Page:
“I tried to keep it simple,” Bautista said modestly, addressing CP24.
For those who haven’t watched the October 14, 2015 game, the pressure and anticipation leading up to the historic moment cannot be overstated.
It was a make or die 5 game in the American League Division series and the Texas Rangers were tied with the Jays 2-2 heading into the seventh inning.
Between games, Jays wide receiver Russel Martin tossed the ball to pitcher Aaron Sanchez and accidentally hit Ranger Shin-Soo Choo’s bat in the process. Rougned Odor, who was on third base, would capitalize on the error and score to lead the Jays 3-2.
There was a general sense of hopelessness that would engulf the Rogers Center, as well as bars and lounges across the country.
In the late seventh and after a number of delays, the Jays would be back at bat and witness a number of mistakes from their Texas opponents. Josh Donaldson would later lead in a race and tie the game. Two Blue Jays remained on first and third base.
Cue Jose Bautista.
“I was trying to calm myself down by breathing a little. Just focus on the task at hand, ”he said.
“It was a little easier for me that the pitcher on the mound didn’t have a huge repertoire of pitches and I knew how he liked to attack guys,” Bautista said, of Rangers relief pitcher Sam Dyson. .
“So I focused on one area of the strike zone and was able to get the ground I could hit.”
Bautista would end up hitting a three-run homer, ousing the Rangers in the process. And then, with a blow of his stick, the puncher born in the Dominican Republic established himself as a national sports hero.
“I get chills every time, it’s a moment I’ll never forget,” he says. “I’m glad I was able to bring a smile and joy to everyone that day.”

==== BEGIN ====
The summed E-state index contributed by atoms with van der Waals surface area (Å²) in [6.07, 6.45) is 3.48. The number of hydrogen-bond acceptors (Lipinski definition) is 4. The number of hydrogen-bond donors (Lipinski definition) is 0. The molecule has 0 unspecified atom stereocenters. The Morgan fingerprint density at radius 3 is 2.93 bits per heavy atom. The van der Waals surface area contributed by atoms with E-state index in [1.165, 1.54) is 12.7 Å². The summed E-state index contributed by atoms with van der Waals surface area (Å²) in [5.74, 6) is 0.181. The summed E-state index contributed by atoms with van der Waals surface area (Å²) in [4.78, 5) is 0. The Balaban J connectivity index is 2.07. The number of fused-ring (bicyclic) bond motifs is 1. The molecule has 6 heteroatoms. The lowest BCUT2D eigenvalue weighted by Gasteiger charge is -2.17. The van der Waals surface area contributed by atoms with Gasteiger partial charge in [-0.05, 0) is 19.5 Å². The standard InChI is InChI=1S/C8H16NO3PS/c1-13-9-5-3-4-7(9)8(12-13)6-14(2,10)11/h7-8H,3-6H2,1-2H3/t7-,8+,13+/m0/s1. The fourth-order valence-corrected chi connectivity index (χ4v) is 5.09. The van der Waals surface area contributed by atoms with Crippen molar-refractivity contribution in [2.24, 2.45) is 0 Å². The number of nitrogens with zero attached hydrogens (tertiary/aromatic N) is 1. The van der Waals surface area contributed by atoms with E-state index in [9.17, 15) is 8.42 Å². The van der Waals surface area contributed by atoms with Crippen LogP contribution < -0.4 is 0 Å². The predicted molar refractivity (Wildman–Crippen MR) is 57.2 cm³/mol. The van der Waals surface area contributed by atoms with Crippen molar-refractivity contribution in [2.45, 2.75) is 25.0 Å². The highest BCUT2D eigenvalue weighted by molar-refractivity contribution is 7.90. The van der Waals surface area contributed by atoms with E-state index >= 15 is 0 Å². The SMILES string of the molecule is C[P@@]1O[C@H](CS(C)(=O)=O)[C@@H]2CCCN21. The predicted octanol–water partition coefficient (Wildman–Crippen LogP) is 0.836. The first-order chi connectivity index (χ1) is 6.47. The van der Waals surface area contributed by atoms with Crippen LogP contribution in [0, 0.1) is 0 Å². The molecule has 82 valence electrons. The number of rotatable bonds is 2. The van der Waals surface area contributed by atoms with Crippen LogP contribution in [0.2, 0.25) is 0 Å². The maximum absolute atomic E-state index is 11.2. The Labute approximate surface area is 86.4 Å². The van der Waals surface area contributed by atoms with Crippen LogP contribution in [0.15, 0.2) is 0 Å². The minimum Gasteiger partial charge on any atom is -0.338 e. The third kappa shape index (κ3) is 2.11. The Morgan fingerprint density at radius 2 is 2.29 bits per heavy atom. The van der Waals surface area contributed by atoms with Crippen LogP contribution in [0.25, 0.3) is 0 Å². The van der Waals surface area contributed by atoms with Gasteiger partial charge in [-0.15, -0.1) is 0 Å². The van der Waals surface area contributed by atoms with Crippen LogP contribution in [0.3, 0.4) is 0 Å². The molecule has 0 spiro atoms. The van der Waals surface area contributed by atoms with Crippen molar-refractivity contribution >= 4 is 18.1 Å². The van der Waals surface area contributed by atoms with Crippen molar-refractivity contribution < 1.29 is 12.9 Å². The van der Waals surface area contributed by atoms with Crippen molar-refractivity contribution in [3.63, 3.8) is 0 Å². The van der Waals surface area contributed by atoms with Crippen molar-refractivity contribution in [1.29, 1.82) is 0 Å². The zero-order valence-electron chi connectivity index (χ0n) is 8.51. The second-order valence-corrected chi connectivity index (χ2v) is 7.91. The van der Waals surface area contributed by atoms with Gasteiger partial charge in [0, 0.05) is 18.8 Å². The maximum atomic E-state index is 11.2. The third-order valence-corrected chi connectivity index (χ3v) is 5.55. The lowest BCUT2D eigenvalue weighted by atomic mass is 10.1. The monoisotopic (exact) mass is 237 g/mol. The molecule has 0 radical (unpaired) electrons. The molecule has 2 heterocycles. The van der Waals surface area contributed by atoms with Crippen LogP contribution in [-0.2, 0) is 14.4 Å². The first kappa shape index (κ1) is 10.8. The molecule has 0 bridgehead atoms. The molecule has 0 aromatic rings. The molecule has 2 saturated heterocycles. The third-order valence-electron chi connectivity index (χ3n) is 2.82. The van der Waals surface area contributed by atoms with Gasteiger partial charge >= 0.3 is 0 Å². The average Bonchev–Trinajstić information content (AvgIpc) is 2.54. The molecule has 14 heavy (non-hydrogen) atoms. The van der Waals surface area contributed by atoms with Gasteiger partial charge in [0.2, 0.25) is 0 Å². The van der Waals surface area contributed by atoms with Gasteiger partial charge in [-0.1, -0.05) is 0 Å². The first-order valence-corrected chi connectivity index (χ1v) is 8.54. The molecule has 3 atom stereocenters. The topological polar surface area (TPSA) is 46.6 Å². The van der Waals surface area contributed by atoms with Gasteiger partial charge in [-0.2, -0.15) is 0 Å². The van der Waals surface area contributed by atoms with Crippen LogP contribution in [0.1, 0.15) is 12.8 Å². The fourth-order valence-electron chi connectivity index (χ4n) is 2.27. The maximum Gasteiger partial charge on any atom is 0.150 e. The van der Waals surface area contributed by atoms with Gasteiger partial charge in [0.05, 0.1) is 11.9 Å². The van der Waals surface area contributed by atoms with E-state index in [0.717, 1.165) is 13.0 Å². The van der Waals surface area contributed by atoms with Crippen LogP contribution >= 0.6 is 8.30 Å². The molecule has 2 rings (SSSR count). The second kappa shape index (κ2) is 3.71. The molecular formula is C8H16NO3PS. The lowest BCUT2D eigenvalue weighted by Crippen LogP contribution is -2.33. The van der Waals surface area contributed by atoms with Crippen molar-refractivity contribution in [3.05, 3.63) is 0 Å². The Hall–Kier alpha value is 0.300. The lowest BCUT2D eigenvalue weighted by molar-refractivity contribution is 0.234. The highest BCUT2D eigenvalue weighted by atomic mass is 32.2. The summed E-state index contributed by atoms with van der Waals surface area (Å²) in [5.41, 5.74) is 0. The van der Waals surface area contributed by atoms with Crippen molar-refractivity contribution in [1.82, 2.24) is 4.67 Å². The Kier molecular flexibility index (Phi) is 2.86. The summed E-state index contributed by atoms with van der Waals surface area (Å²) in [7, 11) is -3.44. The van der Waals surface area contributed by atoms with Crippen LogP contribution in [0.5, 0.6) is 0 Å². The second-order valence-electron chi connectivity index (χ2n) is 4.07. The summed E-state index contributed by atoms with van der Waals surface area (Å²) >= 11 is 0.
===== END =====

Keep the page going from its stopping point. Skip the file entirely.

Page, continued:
“It was a huge moment in playoff history for the Jays, since we hadn’t made the playoffs for 22 years at that time.
Described as the bat flip heard around the world, the home run celebration was not without its critics. Members of the Texas Rangers would call the move unsportsmanlike, with others saying Bautista needed to “respect” the game more.
Five years later, Bautista said he saw “both sides” of the reaction, but tried to focus on the positives.
“Everything has changed since then. I don’t know if what I did was what broke that barrier, a lot of people say I’m going to have to take my word for it, ”he said.
Former Jays Pitcher Marcus Stroman agrees and expressed his support in a tweet posted on Wednesday.
“The players who flip bats on singles broken in the first set these days,” said Stroman. “Lol, I still wish he had thrown the bat much further!” LEGEND. HAPPY JOEY BATS DAY! “
Although “Joey Bats” has since left the Blue Jays, he said he was proud of the legacy he left behind, both in baseball and bat flips.
“I’m just happy that it’s been a while since everyone is looking on the positive side now and people can enjoy and celebrate the circuits and let the fans be a part of them as well.